However, Apple still needed to earn enough revenue from their 30% cut to run the App Store at break-even levels or above, and developers needed to find enough value in iOS as a platform to support it. So, instead of going the traditional route and starting to offer upgrades, trials, etc. Apple introduced in-app purchases. Initially Apple enforced a policy of "free apps stay free", ostensibly to prevent customer confusion and bait-it-switch sales tactics. Eventually, however, in-app purchases were extended to all apps, paid and free alike. Likely, again, because Apple and developers need enough revenue to grow the platform, and too many free and cheap apps, with no ability to generate revenue, threaten that growth.
The idea was that developers could offer smaller amounts of initial content and then up-sell additional content, and users could enjoy lower upfront prices and buy only the features they wanted.
In-app purchases followed the same 30% agency model as the rest of Apple's App Store agreement. Thst made it financially impossible for apps like ebook readers to use it (30% to Apple and 70% to publishers left nothing for existing middlemen).
Yet once again, we told developers we wouldn't pay to remove ads or to buy extra levels. We could tolerate ads, and limited functionality was just fine. Independent developers need to make money to feed their children. Large developers needed to make money to keep making apps.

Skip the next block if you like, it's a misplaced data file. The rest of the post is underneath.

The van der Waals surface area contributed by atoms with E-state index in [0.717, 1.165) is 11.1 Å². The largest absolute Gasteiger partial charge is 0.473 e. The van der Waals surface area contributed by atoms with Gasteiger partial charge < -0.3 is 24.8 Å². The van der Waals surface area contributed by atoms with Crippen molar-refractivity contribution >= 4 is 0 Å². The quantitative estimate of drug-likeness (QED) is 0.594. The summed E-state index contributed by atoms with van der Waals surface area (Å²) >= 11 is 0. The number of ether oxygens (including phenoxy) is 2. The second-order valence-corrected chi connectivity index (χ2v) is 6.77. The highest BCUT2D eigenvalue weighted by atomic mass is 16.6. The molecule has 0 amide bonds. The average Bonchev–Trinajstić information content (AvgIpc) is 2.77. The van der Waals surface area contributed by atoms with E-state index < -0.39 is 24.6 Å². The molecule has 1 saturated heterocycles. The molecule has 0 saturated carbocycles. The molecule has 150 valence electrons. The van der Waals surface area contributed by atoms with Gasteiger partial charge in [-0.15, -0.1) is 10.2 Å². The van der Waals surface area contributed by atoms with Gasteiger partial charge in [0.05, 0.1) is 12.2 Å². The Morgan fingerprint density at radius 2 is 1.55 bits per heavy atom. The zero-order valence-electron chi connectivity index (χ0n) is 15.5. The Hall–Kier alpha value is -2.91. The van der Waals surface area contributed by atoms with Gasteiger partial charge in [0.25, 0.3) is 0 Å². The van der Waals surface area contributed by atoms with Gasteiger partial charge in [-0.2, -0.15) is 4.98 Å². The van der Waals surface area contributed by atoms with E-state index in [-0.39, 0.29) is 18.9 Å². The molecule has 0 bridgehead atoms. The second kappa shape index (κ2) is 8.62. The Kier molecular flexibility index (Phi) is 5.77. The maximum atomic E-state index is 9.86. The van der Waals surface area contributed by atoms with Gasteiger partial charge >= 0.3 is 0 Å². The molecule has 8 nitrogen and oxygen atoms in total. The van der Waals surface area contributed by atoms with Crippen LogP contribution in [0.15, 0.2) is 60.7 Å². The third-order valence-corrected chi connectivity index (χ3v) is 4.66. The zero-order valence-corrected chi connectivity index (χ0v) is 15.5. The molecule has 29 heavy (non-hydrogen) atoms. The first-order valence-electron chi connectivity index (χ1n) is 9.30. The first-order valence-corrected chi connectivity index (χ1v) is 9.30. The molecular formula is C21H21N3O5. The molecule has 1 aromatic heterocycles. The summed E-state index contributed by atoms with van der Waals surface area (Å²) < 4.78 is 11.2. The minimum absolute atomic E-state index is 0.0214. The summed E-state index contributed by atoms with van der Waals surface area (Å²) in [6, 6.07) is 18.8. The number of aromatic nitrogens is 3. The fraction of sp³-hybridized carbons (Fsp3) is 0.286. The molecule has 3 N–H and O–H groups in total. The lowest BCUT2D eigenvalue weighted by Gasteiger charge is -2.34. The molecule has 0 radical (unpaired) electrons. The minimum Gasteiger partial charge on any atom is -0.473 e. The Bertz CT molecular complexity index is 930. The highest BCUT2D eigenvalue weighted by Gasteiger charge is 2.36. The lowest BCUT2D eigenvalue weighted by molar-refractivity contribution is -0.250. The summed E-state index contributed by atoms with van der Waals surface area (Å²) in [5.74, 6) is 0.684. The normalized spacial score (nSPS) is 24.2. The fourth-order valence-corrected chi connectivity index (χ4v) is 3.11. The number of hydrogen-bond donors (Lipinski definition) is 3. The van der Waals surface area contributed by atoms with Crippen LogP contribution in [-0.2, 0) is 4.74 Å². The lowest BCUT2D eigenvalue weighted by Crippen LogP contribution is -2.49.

So free apps, where users became the product sold to advertisers, and freemium apps, where purchases were programmed like casinos, began to grow.
Turns out most of us won't pay $1 for a great app, but we'll give up the contents of our messages for a free client and we'll pay $99 in IAPs to have a better looking hut or farm or business or than our friends and fellow gamers.
Most of us won't pay $1 for a great app, but we'll give up all our web data for a free browser or pay $99 in IAPs to get back to racing or fighting or crushing candy as quickly as possible.
Not every app and not every developer, but enough to become noticeable, and noticeably annoying.
Graham Spencer, writing for MacStories, explored the phenomena:
If we could go back to day one of the App Store and compare the iOS landscape to what it is today we would find quite a striking difference. The market has matured and expanded substantially, to the point where it is close to a perfectly competitive market. This reality has meant that prices have fallen significantly to where most apps are now free or on the lowest pricing tier of $0.99. To make these kind of prices sustainable, a number of different pricing strategies have emerged – IAPs are playing a big part in the strategy for many developers, allowing them to discount the initial entry cost of the app and then make up for it in later IAPs. This is somewhat of a classic form of price discrimination, specifically a two-part tariff, allowing developers to charge different prices to different consumers and hopefully extract the maximum amount of surplus from the consumer and transfer it to the developer at a later stage through IAPs. To maximise the willingness of consumers to pay for these IAPs, another strategy sometimes comes into play — the idea of designing games to increase their addictiveness and thus make demand inelastic. Inelastic demand will mean consumers will be more willing to consume those IAPs.